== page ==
Sicario Thrills From Start to Finish

Dylan Rupptrecht

Denis Villeneuve’s Sicario puts into perspective the war against drugs via intense, pulsating action. Not a moment is wasted as the film abruptly starts with Kate Macer (Emily Blunt) leading her FBI kidnapping unit through a suspected cartel household that is discovered to have over 30 corpses plastered within the walls. After the mission goes awry, leading to the death of some of the officers, a pissed off Macer volunteers to go on a special, top secret mission led by Matt Graver (Josh Brolin) and an especially shady Alejandro (Benicio Del Toro) across and back the Mexican border to locate the head of the Mexican Cartel by any means necessary.

A scene from Sicario (AP photo)
A scene from Sicario (AP photo)

Sicario’s cinematography and soundtrack resonate in harmony with the drug war, dark and heavy. Danger lurks in every feasible corner, inducing a hypnotic effect that leaves you wondering where your two hours just went.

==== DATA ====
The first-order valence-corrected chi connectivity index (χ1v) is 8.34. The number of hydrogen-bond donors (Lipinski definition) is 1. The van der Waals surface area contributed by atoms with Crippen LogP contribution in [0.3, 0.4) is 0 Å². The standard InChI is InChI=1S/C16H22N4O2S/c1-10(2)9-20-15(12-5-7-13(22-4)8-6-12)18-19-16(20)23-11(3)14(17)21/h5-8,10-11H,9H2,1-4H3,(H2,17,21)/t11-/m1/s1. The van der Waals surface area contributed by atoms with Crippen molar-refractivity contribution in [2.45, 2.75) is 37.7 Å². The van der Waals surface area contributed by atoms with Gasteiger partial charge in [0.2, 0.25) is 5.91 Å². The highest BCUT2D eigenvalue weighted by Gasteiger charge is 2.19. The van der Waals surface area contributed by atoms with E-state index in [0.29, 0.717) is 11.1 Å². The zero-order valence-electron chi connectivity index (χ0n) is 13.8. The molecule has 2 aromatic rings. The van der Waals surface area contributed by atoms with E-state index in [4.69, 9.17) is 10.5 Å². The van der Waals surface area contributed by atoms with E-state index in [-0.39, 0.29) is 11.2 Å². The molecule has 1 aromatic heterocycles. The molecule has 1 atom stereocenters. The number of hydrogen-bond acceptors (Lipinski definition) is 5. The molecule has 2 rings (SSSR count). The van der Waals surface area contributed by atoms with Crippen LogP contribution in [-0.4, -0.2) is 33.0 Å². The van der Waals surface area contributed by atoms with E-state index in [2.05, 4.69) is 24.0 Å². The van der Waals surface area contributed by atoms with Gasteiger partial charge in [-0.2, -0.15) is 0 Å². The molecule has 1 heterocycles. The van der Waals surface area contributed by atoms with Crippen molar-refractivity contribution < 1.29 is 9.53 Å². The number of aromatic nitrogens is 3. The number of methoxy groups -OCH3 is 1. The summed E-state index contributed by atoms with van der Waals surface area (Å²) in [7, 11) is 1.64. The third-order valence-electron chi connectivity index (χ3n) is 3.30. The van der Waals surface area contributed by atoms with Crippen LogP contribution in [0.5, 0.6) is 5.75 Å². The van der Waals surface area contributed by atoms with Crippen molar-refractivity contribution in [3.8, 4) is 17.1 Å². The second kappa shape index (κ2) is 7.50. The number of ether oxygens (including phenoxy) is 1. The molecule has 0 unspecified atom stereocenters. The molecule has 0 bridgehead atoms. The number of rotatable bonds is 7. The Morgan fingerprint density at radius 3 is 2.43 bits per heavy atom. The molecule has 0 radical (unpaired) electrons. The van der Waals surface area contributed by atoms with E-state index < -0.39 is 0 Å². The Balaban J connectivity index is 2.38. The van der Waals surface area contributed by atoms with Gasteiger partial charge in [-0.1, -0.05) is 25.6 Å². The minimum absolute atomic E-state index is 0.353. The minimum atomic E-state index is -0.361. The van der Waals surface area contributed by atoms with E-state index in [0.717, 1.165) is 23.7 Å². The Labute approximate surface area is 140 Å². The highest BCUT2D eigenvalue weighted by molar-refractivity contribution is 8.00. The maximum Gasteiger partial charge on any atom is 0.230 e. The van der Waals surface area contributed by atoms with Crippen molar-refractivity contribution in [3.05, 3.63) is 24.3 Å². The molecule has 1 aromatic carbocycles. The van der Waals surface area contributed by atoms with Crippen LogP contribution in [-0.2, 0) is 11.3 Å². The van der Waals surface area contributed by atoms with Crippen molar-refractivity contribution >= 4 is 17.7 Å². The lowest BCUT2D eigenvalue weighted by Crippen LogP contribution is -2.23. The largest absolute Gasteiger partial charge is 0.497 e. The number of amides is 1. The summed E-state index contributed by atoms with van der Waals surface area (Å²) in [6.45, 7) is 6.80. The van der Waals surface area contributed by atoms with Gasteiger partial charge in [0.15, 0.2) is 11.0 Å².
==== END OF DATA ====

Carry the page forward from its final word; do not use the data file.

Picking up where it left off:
Like the audience for much of the film, Macer is left virtually in the dark about the specifics of the mission as well as the true identity and motives of the man everyone refers to as “Alejandro;” the only two things certain about him is that he has lived through some messed up crap (as evidenced by his PTSD), and he is absolutely terrifying.

As the special unit team pursues the higher ups of the Mexican Cartel, the line between right and wrong becomes more and more ambiguous. Macer is our moral anchor. Her skepticism increases as the mission proceeds, adding to the incredible build up and even better climax capped by a cynically dark performance by Del Toro.

Indeed, Sicario deserves the nods it has been receiving as the best film of the year. Though the plot is entirely fictitious, the film will no doubt leave you pondering over the ethical demands of the real life war against drugs that affect the lives of countless people today.